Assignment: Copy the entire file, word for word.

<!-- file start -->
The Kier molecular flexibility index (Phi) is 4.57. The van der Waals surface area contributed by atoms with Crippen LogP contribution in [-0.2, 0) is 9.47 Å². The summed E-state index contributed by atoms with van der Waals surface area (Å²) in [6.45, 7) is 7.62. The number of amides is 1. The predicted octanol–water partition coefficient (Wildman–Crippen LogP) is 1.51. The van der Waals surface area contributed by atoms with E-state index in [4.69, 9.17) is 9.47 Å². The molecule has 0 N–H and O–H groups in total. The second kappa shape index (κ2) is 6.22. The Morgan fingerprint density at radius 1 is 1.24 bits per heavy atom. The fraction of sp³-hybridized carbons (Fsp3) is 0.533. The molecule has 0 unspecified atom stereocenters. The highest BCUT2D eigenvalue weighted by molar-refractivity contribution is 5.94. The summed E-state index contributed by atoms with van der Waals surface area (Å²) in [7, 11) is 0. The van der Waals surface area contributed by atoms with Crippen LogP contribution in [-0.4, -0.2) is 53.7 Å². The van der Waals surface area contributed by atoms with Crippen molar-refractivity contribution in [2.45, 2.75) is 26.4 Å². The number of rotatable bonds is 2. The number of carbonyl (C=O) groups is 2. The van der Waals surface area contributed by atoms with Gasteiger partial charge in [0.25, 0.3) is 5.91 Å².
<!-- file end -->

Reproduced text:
The Kier molecular flexibility index (Phi) is 4.57. The van der Waals surface area contributed by atoms with Crippen LogP contribution in [-0.2, 0) is 9.47 Å². The summed E-state index contributed by atoms with van der Waals surface area (Å²) in [6.45, 7) is 7.62. The number of amides is 1. The predicted octanol–water partition coefficient (Wildman–Crippen LogP) is 1.51. The van der Waals surface area contributed by atoms with E-state index in [4.69, 9.17) is 9.47 Å². The molecule has 0 N–H and O–H groups in total. The second kappa shape index (κ2) is 6.22. The Morgan fingerprint density at radius 1 is 1.24 bits per heavy atom. The fraction of sp³-hybridized carbons (Fsp3) is 0.533. The molecule has 0 unspecified atom stereocenters. The highest BCUT2D eigenvalue weighted by molar-refractivity contribution is 5.94. The summed E-state index contributed by atoms with van der Waals surface area (Å²) in [7, 11) is 0. The van der Waals surface area contributed by atoms with Crippen LogP contribution in [-0.4, -0.2) is 53.7 Å². The van der Waals surface area contributed by atoms with Crippen molar-refractivity contribution in [2.45, 2.75) is 26.4 Å². The number of rotatable bonds is 2. The number of carbonyl (C=O) groups is 2. The van der Waals surface area contributed by atoms with Gasteiger partial charge in [0.25, 0.3) is 5.91 Å².